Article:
Very soon the U.S. House and Senate will have to get together on a spending bill for 2011. At this point, Congress has voted for deep cuts in foreign aid spending.
Some people think the U.S. spends more than 25 percent of the U.S. budget on foreign aid. Actually we spend less than 1 percent on poverty-focused foreign aid programs. Even former Bush administration official Michael Gerson called the cuts “both irrelevant and destructive” in a lengthy Washington Post column. He also said, “No one can reasonably claim that the budget crisis exists because America spends too much on bed nets and AIDS drugs.”
In addition to the life-giving and even breathtaking results from the humanitarian programs, one out of five U.S. jobs is export-related and nearly 50 percent of our exports go to the developing world. Our figures for Washington state in 2006 showed 18.5 percent of total jobs to be trade-supported.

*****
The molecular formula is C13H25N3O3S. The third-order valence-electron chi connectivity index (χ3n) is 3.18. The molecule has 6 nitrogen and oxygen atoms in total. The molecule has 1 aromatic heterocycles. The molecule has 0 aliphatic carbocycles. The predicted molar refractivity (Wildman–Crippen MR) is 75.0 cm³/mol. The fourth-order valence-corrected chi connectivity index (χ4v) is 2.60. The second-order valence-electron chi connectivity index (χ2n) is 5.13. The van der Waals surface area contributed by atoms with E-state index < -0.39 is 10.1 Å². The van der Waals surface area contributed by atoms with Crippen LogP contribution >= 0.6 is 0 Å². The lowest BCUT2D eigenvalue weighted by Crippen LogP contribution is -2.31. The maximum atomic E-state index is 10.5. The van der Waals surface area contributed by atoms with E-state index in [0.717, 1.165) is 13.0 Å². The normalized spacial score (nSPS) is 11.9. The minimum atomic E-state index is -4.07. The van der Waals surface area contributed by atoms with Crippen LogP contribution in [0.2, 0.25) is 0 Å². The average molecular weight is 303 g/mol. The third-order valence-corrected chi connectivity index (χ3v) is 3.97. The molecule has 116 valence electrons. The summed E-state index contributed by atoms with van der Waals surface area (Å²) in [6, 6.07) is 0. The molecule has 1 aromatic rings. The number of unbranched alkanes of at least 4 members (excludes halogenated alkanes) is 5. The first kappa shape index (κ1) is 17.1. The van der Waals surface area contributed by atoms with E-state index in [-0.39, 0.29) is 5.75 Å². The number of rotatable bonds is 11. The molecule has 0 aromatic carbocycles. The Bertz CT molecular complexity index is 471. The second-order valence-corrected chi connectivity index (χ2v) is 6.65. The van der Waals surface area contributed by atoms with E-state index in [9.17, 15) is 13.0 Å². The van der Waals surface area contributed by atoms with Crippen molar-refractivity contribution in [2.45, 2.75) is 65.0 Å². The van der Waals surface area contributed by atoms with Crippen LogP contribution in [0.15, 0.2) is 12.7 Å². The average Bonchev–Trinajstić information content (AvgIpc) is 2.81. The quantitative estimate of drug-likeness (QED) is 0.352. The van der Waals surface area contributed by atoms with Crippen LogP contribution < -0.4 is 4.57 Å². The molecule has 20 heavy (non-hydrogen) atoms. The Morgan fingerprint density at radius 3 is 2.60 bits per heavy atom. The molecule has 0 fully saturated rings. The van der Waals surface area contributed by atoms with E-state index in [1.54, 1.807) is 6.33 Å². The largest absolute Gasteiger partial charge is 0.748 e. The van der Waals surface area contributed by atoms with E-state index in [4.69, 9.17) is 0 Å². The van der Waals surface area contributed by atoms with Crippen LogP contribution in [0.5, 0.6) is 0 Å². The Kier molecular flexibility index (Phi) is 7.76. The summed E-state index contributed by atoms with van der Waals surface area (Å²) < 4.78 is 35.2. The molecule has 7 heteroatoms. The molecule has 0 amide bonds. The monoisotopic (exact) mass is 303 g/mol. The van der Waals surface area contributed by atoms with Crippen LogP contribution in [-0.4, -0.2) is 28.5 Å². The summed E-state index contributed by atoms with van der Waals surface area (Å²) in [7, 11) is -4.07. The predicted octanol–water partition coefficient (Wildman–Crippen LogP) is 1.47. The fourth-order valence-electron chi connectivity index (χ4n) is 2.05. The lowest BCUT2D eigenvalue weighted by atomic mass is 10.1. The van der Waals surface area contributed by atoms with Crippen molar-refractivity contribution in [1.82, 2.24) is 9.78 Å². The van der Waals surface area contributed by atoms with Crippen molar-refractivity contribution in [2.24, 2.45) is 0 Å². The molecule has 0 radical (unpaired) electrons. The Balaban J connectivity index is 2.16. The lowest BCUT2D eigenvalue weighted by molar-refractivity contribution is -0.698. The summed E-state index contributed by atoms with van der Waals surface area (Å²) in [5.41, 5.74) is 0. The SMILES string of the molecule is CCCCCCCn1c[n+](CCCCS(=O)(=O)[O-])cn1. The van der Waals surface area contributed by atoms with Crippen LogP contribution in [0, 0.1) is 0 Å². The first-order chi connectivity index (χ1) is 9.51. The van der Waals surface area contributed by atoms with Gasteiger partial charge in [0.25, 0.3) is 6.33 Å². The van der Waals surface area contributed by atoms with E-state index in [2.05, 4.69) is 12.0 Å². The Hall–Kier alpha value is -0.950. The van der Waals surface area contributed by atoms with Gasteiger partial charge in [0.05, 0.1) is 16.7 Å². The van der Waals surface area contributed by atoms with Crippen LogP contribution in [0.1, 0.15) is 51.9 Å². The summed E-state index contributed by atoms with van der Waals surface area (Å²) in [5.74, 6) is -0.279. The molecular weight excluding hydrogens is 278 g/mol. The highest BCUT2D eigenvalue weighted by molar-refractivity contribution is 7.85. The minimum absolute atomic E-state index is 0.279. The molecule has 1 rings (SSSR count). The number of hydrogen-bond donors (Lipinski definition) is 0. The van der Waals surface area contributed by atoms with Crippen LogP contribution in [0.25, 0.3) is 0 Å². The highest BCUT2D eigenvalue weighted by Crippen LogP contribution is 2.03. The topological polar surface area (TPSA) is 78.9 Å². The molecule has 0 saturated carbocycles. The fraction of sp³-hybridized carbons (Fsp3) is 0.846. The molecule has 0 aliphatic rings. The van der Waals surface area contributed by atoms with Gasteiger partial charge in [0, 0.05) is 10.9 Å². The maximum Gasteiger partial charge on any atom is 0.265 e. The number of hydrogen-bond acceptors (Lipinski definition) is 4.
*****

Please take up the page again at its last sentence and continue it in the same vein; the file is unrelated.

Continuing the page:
While advancing the Bush administration’s worthy global health legacy, Congress should feel a mandate to not only save lives, but also maintain the U.S. image and influence abroad and continue a healthy economic trend in poor countries that will help our own economic future.